29 Mar What’s up Sugar?
Sugar is a dirty word these days. However, did you know that sugar, in the form of glucose, is the body’s preferential fuel source? In fact, our brains are solely reliant on the sweet stuff. This does not mean that you have a free license to gorge on lollies, soft drink, chocolate, pastries or cakes. But there is no need to quit sugar altogether or to severely restrict your intake. The key is to get the balance right. Too much sugar in one’s diet can cause obesity and tooth decay. The World Health Organisation has just updated its guidelines on sugar consumption – it advises that we consume less than 5 teaspoons of added sugar a day. That excludes the natural sugars found in dairy products and fruit – both staple food groups in our diet. Here’s a guide to sugar in many of its forms.
A.k.a. table sugar, sucrose is a disaccharide (double sugar) comprised of both glucose and fructose. It’s sucrose that you add to your tea, coffee and cake mixture. Soft drinks, breakfast cereals and fruit drinks are high in this type of sugar. Cutting back on sucrose will do wonders for your waistline and your pearly whites.
Glucose is a single monosaccharide (single sugar) and our body’s preferred fuel source. It is rapidly absorbed into the bloodstream – its glycaemic index (GI) value is 100. Glucose is naturally found in some fruits and it is added to confectionary and sports drinks. There is no evidence to show that the ingestion of too much glucose, or even sucrose, can cause Diabetes (either Type 1 or Type 2). However, a risk factor for Type 2 Diabetes is being overweight. Too much sugar of any type in one’s diet can lead to weight gain and obesity.
Fructose is much maligned these days. Some people blame fructose for the high rates of obesity and Type 2 Diabetes afflicting our nation. However, this is not the case. Contrary to popular belief, not all fructose is converted to fat by the liver. The majority of fructose is converted to glucose, which is then taken up by the muscular system and the brain, where it is used as an energy source. Fructose is naturally found in honey, apples, pears, watermelon, asparagus, garlic and onions. Fructose has a low GI value, so it is a long-lasting source of energy.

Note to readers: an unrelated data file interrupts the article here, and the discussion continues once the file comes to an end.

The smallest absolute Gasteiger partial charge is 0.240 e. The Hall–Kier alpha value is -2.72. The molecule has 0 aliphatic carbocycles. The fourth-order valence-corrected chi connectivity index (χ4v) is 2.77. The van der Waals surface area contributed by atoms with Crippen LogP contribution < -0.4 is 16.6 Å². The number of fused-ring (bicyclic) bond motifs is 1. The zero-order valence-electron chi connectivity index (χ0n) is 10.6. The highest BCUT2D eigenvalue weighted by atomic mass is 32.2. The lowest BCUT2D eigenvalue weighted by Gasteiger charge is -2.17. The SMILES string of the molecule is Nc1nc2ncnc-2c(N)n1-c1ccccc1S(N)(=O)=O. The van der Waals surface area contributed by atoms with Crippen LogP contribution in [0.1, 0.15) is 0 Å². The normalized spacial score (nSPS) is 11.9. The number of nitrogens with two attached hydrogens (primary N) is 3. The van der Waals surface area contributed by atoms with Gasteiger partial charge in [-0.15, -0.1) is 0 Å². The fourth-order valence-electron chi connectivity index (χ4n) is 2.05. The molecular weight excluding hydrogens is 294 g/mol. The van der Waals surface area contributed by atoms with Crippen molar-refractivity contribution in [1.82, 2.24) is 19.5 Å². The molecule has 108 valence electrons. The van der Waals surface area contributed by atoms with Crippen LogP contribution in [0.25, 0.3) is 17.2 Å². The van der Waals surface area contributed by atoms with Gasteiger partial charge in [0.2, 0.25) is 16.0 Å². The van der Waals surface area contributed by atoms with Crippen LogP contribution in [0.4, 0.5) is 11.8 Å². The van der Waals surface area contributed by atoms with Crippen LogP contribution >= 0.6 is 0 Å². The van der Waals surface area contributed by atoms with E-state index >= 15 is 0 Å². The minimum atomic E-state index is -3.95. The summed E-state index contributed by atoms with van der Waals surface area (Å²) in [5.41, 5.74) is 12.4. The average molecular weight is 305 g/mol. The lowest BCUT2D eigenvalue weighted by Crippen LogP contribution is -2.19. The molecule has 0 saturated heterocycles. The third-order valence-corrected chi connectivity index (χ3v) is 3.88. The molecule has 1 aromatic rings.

Lactose is a disaccharide naturally found in dairy products e.g. yoghurt, milk, ice cream and custard. Lactose is comprised of glucose and galactose. It has a low GI value so dairy foods are a wonderful option for diabetics. Those with lactose intolerance may be unable to tolerate large amounts of dairy foods, however, there are several lactose-free milks, yoghurts and ice creams now available. It is important to note that cheese is naturally lactose-free.
Bee’s gold is a rich and concentrated source of sugar – mostly in the form of fructose. Honey contains some B-group vitamins and minerals, however, you would have to have a fair bit of it for its nutritional value to be significant and that would be self-defeating.
Agave syrup is derived from the Agave plant in Mexico. It is a very concentrated source of fructose and is much sweeter than regular table sugar. Claimed to be a health food, its vitamin and mineral content is relatively low and it should only be used in moderation.
Rice Malt Syrup
Claimed by some to be a healthy sugar, rice malt syrup is about as healthy as Agave syrup and honey. In fact, it is has a very high GI value, meaning its sugar content is absorbed into the bloodstream rapidly. As with other rich sources of sugar, its use should be moderated.
The Stevia plant is about 300 times sweeter than sugar, its calorie-free and it has very little effect on blood glucose levels. Stevia’s use has become more widespread over the past several years. Some confectionary companies and frozen yoghurt shops are incorporating Stevia in their recipes. There is more research that needs to be carried out to better understand the long-term health effects of Stevia. However, if you’re after a low-calorie sweetener, it’s a pretty nifty option.
Artificial sweeteners are food additives that provide a sweet taste but without the calories. Many diet products such as diabetic lollies, jellies, diet drinks, cordials, yoghurts, chewing gum and low-calorie desserts are beefed up with artificial sweeteners to mimic the taste of their high sugar and high-calorie alternatives. Artificial sweeteners have been used for decades and many dispute the claim that they are a healthier alternative to regular sugar. However, recent conclusions from a number of studies found that there is no evidence that sweetener consumption is carcinogenic or can lead to birth defects. Also, sweeteners do not lead to insulin secretion or increase one’s risk of developing diabetes. The evidence shows that the amount of artificial sweetener currently being consumed in the Australian diet is safe. Until the evidence disputes this, these sugar substitutes needn’t be feared.
While sugar cannot be solely blamed for our obesity epidemic, it is clear that we need to reduce our collective intake of the sweet stuff. There is general consensus among health professionals that we should be consuming less soft drinks, lollies, chocolate, pastries and cakes as well as fruit juice. However, cutting out fruit, dairy products and many whole grains is unnecessary. You don’t need me to tell you that fruit is a healthier alternative to a bag of lollies. After all, an apple a day keeps the doctor away.